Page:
Remembering Mia

When my daughter was in middle school, her dance teachers carried far more weight with her than I — a mere mom — did. Jelina Gonzalez was one of those teachers for my daughter. Now that my own daughter teaches dance and fulfills that role for a new generation of middle schoolers, I see the legacy that evolved from how Jelina and others taught her, not just to dance, but to become a young woman.

Jelina and I have stayed in touch, even though she moved hundreds of miles away. She began teaching (her experience of teaching was an integral part of a Toastmasters speech I gave about the power of a pencil). She got married. She shared her excitement as she became pregnant and planned to be Mia Sofia’s mom, with Erik to be Mia Sofia’s dad.

Mia Sofia died in utero at eight months’ gestation on March 21.

Jelina and Erik are working to raise money for Cuddle Cots so other families in similar situations can spend more time with their babies.  

As you can see in this video, Mia Sofia is loved beyond measure. (Note: The video’s privacy settings may or may not allow you to see it.)

Why a Cuddle Cot

To honor Mia Sofia, Jelina and Erik are raising money for Cuddle Cots. A Cuddle Cot is a specially-designed cooling system that prolongs the time a family can spend with their infant. Learn more about how Cuddle Cots work by visiting this link.

Comments in italics from Erik and Jelina:

Losing a little one is tough. Bereaved families are given the opportunity to spend some time with their baby after they’re born before being transported to the morgue. Unfortunately, this time is fleeting and doesn’t allow the parents to properly bond with their little angel. That time meant everything to our family.

A CuddleCot gives the family time to bond and grieve by keeping the baby cool. We wish we had one during our time of need, but we feel that we can honor our baby girl by donating one to Wellington Regional and help other families.

If you’d like to make a donation, please send your gift via Venmo to
@MiaSofia2019. (Here’s a link, but I think you have to be on the app for it to work.) Erik and Jelina ask that you include your name and email so they can keep you updated.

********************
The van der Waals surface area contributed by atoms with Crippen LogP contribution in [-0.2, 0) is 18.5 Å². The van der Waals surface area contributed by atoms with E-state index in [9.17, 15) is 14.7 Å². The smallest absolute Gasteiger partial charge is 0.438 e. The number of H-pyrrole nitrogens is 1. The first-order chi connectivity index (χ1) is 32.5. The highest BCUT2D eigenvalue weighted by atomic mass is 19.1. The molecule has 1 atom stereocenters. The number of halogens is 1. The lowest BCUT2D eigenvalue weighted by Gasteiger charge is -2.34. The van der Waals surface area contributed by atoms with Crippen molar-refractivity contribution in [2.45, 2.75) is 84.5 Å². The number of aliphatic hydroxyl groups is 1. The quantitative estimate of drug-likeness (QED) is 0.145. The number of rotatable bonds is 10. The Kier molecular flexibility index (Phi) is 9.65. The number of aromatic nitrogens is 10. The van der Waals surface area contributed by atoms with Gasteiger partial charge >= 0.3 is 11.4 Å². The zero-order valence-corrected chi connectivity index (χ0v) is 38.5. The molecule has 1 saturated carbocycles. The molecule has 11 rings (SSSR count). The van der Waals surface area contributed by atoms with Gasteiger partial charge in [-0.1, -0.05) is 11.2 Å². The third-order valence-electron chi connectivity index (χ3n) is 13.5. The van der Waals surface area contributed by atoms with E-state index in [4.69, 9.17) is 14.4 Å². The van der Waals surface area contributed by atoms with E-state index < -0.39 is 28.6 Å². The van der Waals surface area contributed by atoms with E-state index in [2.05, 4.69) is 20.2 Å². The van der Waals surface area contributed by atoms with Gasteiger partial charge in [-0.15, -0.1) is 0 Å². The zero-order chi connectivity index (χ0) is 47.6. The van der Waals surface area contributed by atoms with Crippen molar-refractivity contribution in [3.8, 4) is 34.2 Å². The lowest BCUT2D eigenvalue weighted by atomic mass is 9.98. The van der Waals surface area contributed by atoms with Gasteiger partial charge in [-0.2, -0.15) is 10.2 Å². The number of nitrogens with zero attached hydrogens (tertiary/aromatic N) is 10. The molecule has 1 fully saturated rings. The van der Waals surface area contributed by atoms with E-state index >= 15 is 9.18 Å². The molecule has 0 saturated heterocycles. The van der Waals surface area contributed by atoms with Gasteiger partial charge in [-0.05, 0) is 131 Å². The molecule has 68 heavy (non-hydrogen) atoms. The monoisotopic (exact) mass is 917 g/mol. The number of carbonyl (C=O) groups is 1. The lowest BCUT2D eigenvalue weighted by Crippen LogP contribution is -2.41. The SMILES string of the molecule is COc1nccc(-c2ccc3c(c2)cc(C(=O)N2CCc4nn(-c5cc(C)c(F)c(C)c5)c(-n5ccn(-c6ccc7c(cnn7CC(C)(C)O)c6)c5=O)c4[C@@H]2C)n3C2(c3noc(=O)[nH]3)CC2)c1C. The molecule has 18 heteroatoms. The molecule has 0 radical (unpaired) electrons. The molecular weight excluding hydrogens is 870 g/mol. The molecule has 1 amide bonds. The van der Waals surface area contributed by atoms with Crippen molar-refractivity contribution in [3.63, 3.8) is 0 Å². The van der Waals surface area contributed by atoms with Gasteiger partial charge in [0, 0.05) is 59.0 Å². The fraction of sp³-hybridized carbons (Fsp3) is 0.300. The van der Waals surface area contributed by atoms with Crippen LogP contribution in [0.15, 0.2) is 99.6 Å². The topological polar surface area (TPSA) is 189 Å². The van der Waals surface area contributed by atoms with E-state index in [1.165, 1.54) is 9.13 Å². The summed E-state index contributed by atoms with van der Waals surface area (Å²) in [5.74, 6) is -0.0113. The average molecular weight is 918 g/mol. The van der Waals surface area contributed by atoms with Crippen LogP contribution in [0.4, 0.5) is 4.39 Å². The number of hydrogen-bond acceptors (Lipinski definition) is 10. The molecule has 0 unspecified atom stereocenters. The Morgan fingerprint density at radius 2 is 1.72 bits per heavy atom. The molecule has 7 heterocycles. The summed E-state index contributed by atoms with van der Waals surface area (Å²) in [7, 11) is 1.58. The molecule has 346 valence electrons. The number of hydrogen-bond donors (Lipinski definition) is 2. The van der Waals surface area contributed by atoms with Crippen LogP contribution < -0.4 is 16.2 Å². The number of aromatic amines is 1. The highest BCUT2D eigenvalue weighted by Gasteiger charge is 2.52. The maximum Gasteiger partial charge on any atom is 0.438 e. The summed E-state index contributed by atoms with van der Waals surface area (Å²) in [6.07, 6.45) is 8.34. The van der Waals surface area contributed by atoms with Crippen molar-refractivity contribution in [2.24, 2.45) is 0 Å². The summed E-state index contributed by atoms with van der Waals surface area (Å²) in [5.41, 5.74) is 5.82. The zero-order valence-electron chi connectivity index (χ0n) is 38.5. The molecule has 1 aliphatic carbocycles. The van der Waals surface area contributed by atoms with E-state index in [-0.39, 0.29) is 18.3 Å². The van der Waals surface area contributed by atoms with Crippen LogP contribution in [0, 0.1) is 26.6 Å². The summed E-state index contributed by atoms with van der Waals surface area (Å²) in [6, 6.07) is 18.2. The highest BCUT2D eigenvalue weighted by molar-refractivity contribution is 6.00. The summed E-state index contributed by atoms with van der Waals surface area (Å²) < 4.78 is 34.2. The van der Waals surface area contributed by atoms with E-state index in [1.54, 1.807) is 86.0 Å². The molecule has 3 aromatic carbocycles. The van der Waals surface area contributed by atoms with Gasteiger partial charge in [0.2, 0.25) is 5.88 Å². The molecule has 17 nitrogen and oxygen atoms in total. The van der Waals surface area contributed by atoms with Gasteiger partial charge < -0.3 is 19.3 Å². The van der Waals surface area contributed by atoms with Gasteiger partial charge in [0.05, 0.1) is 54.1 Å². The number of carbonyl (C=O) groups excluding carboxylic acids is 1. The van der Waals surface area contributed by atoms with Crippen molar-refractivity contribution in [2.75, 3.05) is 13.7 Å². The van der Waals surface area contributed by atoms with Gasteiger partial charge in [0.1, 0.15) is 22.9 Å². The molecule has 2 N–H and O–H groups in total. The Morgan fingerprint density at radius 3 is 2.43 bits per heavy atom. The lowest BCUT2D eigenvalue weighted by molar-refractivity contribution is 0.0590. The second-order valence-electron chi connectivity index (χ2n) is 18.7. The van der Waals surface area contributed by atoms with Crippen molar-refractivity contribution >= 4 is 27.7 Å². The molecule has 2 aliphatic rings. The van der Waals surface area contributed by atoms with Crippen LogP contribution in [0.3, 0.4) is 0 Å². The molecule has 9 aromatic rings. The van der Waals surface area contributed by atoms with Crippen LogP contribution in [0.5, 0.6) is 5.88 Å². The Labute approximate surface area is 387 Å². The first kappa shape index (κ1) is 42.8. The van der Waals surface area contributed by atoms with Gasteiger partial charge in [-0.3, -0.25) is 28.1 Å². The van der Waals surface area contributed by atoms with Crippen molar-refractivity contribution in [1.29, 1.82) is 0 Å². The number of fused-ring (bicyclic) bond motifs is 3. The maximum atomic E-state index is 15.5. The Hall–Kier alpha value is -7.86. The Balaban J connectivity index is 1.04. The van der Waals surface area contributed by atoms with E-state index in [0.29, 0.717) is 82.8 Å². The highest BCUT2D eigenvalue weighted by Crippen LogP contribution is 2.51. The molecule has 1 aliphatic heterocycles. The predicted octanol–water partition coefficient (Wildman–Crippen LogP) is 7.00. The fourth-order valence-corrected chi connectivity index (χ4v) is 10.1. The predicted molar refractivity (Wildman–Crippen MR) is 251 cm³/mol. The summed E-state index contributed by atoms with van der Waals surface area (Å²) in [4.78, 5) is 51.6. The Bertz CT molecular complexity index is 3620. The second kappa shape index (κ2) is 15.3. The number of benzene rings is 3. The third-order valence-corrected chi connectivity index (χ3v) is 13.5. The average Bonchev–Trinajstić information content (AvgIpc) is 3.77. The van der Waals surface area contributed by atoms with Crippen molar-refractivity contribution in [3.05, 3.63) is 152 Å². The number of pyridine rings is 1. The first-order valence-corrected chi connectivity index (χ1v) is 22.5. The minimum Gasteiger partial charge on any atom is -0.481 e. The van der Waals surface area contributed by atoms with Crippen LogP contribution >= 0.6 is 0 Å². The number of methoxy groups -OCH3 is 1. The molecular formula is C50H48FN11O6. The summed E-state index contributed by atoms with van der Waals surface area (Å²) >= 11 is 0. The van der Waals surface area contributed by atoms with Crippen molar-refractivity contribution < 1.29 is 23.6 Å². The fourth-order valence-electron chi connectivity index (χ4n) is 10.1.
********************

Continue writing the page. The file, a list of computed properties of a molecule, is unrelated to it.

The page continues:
One image in my head throughout this period has been the sign Erik and Jelina had prepared for Mia’s room.

In that spirit, suggestions for three ways to help this family that is so dear to us.

M … for memories. Erik and Jelina will always have memories, and they created as many as they could in the time they had with Mia. They are trying to get Cuddle Cots for the hospital where Mia was born so other families faced with the death of their infant will have time for more memories.

I … for inform. Inform people about Cuddle Cots and — beyond telling them about a particular product — help them understand why families need this time with their babies.

A … for act. When there is a loss like this, everyone wants to do something to make a difference. In this situation you can act by donating or by simply providing support if a family you know finds themselves in this situation.

Comfort Zone Camps: Transforming Grief Into Growth

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When my sister-in-law died suddenly of an undiagnosed cardiac arrhythmia in 1993, an entire family was thrown into a cyclonic maelstrom of grief, disbelief, and shock. As the adults coped the best they could, there was also the issue of three children ages 6 months to six years who had just lost their mother. As much pain as the adults were in, these three children faced a journey that we grownups could not pretend to comprehend, no matter how hard we tried.

I asked my niece, Jordan, who was three at the time of Ann’s death, to write about her experience:

“The grieving of a child who lost a loved one is very different than the grieving of an adult. Some times it’s very hard for an adult to understand that a child won’t necessarily get “better with time”. When I lost my own mother, it was important for my siblings and I to have caring people in our lives that would just simply, be there. With the help of a loving support system, I have been able to grow into a strong individual, because of those who took their time to focus on my needs at my most vulnerable.”

I am happy to use my blog space tonight to highlight “Comfort Zone Camp.” Comfort Zone Camp is a free bereavement camp for children ages 7-17, held year-round across the country.  Comfort Zone Camps include confidence building programs and age-based support groups that break the emotional isolation grief often brings. This article describes the camp in Sandwich, MA. This brief video gives you a glimpse into Comfort Zone Camps:

The Comfort Zone Camp would appreciate shares of the above video during the next few days as they prepare to participate in “The Amazing Raise,” an online giving challenge that begins at 6 a.m. on Wednesday, September 18 and continues through 6 p.m. on September 19. If you would like to make a donation during the Amazing Raise, visit this link for more information. If you would like additional general information (or you have a child interested in participating), visit the Comfort Zone Camp website at www.comfortzonecamp.org).

Photo Credit: Cape Cod Times

Campers make paper bag lanterns commemorating loved ones
Photo Credit: Cape Cod Times